Task force eyed to study 'future of golf' in Amherst

Future of Audubon course at center of debate

WBEN Newsroom
February 24, 2020 - 11:08 pm
Amherst Town Board

Amherst Town Board Meeting/WBEN Photo

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Amherst, N.Y. (WBEN-Mike Pesarchick) - Amherst Town Supervisor Brian Kulpa said at Monday's packed town board meeting that the town would like to establish a task force to examine the "future of golf" in Amherst.

Kulpa's statement addressed concerns that have been brought up after the town released plans to turn 30 acres of the Audubon Golf Course into a "memory garden" and cemetery for cremated remains.The project would honor those buried in a mass grave which a 2012 study by the University at Buffalo determined lies below the course.

The task force will be made up of representatives from clubs, leagues, coaches and other golf officials. "The task force's job is going to be to make a recommendation going into the spring of next year on what the future of golf should be in Amherst," Kulpa said. 

"The [recreation commission] has basically made us promise to hold onto significant golf aspects in the town of Amherst and under current policy, that includes an 18-hole course somewhere in Amherst," he said.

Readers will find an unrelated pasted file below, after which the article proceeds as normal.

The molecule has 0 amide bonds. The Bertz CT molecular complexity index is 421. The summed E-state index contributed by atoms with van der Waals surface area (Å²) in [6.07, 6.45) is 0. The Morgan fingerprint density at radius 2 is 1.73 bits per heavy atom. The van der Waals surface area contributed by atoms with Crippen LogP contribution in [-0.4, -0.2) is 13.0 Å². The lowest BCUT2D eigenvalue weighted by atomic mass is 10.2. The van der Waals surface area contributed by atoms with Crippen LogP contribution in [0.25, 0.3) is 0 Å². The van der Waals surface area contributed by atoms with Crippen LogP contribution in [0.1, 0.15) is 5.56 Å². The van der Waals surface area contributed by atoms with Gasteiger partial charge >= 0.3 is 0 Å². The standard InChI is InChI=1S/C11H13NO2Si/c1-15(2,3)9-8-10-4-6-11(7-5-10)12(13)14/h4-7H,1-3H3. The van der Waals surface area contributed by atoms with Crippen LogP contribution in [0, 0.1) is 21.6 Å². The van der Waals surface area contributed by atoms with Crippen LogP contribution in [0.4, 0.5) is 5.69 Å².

Many came to the town board meeting to defend the 18-hole golf course, located at Maple Road and North Forest Road. Several in attendance were members of the Audubon Men's Club, a golf club that has operated at Audubon since 1933. 

Dave Borchard, the club's treasurer, said the group is skeptical of the proposal and desires town officials to lay out a solid plan. 

"We think that the town ought to have a full comprehensive plan that says the town project, they list a goal, a future plan for the municipal golf program in the town of Amherst. Closing the golf course doesn't seem like such a future plan," he said, noting that 16,000 rounds of golf were played at Audubon last season. 

Renderings of the project were unveiled at a Feb. 10 press conference. 30 acres of the golf course would be converted for the memory garden. Three holes would be left as a "golf center" according to the renderings. 

Kulpa told WBEN Tuesday morning that it really is a moral dilemma. "Golf is one thing, but watching people dump the end of their beers on 18 and spit their chew and cigarette butts is another thing."  He said ultimately they have to decide how to respect the dead and their final resting place. 

The course is still expected to open for the season on April 15. 

"The Town of Amherst has asked us nicely to run the golf course for the upcoming season so we have agreed, but we have understood they have difficult decision to make in the future. So, we will support them either way," said John Leising, owned of Value Golf LLC which runs the course. 

The proposed cemetery would be run by Forest Lawn and would honor human remains which were uncovered in the 1960s at the University at Buffalo South Campus. The UB project determined that the remains were moved to where the golf course is today, though an exact location is not specified. 

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